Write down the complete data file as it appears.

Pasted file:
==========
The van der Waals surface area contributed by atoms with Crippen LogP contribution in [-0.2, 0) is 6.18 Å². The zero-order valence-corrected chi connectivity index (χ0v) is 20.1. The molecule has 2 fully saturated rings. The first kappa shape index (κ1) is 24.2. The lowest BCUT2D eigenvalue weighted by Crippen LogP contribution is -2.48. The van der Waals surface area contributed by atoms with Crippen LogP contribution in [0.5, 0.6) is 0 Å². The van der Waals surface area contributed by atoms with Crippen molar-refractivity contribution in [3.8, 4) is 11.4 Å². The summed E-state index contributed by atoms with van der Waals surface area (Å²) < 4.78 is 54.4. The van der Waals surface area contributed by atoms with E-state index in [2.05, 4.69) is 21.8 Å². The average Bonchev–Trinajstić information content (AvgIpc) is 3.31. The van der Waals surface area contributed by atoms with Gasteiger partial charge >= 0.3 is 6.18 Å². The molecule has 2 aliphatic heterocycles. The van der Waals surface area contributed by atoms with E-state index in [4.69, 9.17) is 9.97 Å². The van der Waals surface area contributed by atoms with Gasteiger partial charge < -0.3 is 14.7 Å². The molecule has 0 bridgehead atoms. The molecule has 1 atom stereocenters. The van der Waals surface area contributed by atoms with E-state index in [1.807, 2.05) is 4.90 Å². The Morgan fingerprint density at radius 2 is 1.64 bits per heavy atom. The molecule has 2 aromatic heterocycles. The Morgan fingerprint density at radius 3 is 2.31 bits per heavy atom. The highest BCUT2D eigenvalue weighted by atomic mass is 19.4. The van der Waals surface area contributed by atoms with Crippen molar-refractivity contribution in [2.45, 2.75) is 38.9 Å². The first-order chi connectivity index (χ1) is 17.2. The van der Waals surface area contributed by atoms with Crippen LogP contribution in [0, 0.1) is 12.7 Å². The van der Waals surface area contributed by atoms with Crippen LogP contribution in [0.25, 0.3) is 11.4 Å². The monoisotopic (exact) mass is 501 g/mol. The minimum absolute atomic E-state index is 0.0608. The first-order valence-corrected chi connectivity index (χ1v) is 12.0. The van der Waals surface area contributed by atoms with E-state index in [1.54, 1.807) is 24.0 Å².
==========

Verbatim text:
The van der Waals surface area contributed by atoms with Crippen LogP contribution in [-0.2, 0) is 6.18 Å². The zero-order valence-corrected chi connectivity index (χ0v) is 20.1. The molecule has 2 fully saturated rings. The first kappa shape index (κ1) is 24.2. The lowest BCUT2D eigenvalue weighted by Crippen LogP contribution is -2.48. The van der Waals surface area contributed by atoms with Crippen LogP contribution in [0.5, 0.6) is 0 Å². The van der Waals surface area contributed by atoms with Crippen molar-refractivity contribution in [3.8, 4) is 11.4 Å². The summed E-state index contributed by atoms with van der Waals surface area (Å²) < 4.78 is 54.4. The van der Waals surface area contributed by atoms with E-state index in [2.05, 4.69) is 21.8 Å². The average Bonchev–Trinajstić information content (AvgIpc) is 3.31. The van der Waals surface area contributed by atoms with Gasteiger partial charge >= 0.3 is 6.18 Å². The molecule has 2 aliphatic heterocycles. The van der Waals surface area contributed by atoms with E-state index in [4.69, 9.17) is 9.97 Å². The van der Waals surface area contributed by atoms with Gasteiger partial charge < -0.3 is 14.7 Å². The molecule has 0 bridgehead atoms. The molecule has 1 atom stereocenters. The van der Waals surface area contributed by atoms with E-state index in [1.807, 2.05) is 4.90 Å². The Morgan fingerprint density at radius 2 is 1.64 bits per heavy atom. The molecule has 2 aromatic heterocycles. The Morgan fingerprint density at radius 3 is 2.31 bits per heavy atom. The highest BCUT2D eigenvalue weighted by atomic mass is 19.4. The van der Waals surface area contributed by atoms with Crippen molar-refractivity contribution in [2.45, 2.75) is 38.9 Å². The first-order chi connectivity index (χ1) is 17.2. The van der Waals surface area contributed by atoms with Crippen LogP contribution in [0, 0.1) is 12.7 Å². The van der Waals surface area contributed by atoms with Crippen LogP contribution in [0.25, 0.3) is 11.4 Å². The monoisotopic (exact) mass is 501 g/mol. The minimum absolute atomic E-state index is 0.0608. The first-order valence-corrected chi connectivity index (χ1v) is 12.0. The van der Waals surface area contributed by atoms with E-state index in [1.54, 1.807) is 24.0 Å².